Designing manufacturing firms to be more competitive

June 10, 2014 by Lesley Parker
RØDE microphones was one of 14 globally competitive Australian firms studied for the report. Credit: Aaron Jamieson, courtesy RØDE

The manufacturing sector in Australia has been challenged by factors such as the strong Australian dollar but the co-author of a federal government-commissioned report, released today, says that taking a new approach to innovation will allow manufacturing to remain a critical part of the economy.

"A fundamental shift is needed for the to remain competitive and relevant," says Professor Sam Bucolo of UTS's Design and Innovation Research Centre, co-author of the report Design for Future Manufacturing Competitiveness, launched by Federal Industry Minister Ian Macfarlane. 

"But with a new approach towards , and by carving out a place in the global supply chain, Australia's manufacturers can transform their future," Professor Bucolo said.

Launching the report, Mr Macfarlane said Australian manufacturing had a bright future if companies were prepared to embrace innovation and design.

"Manufacturing is essential to a diverse, resilient, world-class economy," the Minister said. "But manufacturers need to continuously improve their products and services to meet market demands that constantly change. This report has practical advice to help manufacturing firms remain competitive by transitioning to high value-added products that compete on their value, rather than cost alone."

Professor Bucolo and his co-author, Peter King, Manager of Design Integration in CSIRO's Future Manufacturing Flagship, investigated why some manufacturers have been better able than others to navigate challenges such as increasing labour costs and the strong currency.

They studied 14 high-performing, globally competitive Australian manufacturing firms that use design to their advantage in areas as diverse as mining equipment and microphones. These included RØDE, whose award-winning microphones are used in more than 100 countries; Codan, which supplies sophisticated communications equipment and metal detectors; and Superior, whose flotation devices are used in marine and mining operations.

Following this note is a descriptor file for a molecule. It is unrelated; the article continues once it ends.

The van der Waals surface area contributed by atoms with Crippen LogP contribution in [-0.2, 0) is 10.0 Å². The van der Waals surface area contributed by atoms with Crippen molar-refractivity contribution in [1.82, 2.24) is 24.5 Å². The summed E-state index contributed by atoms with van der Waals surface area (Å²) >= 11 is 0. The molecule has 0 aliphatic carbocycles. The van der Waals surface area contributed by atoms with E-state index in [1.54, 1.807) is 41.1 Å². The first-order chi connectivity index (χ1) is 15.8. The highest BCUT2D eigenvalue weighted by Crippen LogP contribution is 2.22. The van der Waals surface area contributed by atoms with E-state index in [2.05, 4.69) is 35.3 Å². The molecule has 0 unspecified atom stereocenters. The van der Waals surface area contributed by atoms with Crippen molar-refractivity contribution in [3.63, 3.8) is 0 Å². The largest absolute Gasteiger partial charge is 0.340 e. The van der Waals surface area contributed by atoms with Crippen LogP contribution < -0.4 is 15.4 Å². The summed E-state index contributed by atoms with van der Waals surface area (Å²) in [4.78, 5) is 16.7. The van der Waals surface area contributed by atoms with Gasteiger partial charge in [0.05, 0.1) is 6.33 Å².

This research led them to develop a "design-led innovation" framework for other businesses to follow to be globally competitive. It has five principles, all of which are needed for success:

  • Clarity of Purpose: Organisations need a clear purpose, communicated openly internally and externally.
  • Become Your Market: Organisations need to immerse themselves in the world of their customers, customers' customers, and stakeholders to identify opportunities for market disruption.
  • Be the Disruptor: Organisations need business models that consider markets and services, not just products.
  • Integrated Business Model: Organisations need to innovate by integrating along the value chain.
  • Own the Change Experience: Organisations need to be dynamic, agile and flexible and to embrace change.

Underpinning this framework is the application of practices borrowed from the design world, such as challenging what is accepted and prototyping in fast, iterative cycles.

Catherine Livingstone, a member of the Prime Minister's Business Advisory Council and Patron of the Australian Design Integration Network has lent her support to the report.

"What is clear from the findings in the report is that the adoption of design-led innovation must become mainstream if Australia is to address the challenges of the structural economic shifts the nation currently faces," she says in the preface. "To achieve the necessary broad-based adoption, design-led innovation principles will need to be incorporated throughout education and in industry practice.

"Design-led innovation is not merely a set of tools for firms to adopt, but a mindset embedded inside the culture of firms and within the stakeholders who support them," she says.

UTS's Vice-Chancellor Professor Ross Milbourne said the research was the first of its kind in Australia and "demonstrates how research can be undertaken with industry to drive competitiveness of Australian manufacturing through design."

CSIRO Chief Executive, Dr Megan Clark, said Australian manufacturers have many opportunities to innovate and thrive. "This report, using the voice of industry, is timely and makes an important contribution to helping Australian manufacturing companies during this period of transition," Dr Clark said.

Professor Bucolo is Joint Director of UTS's new Design and Innovation Research Centre, which is working with industry to capture evidence of what makes businesses competitive and to build capability within the sector.

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More information: The report is available online:

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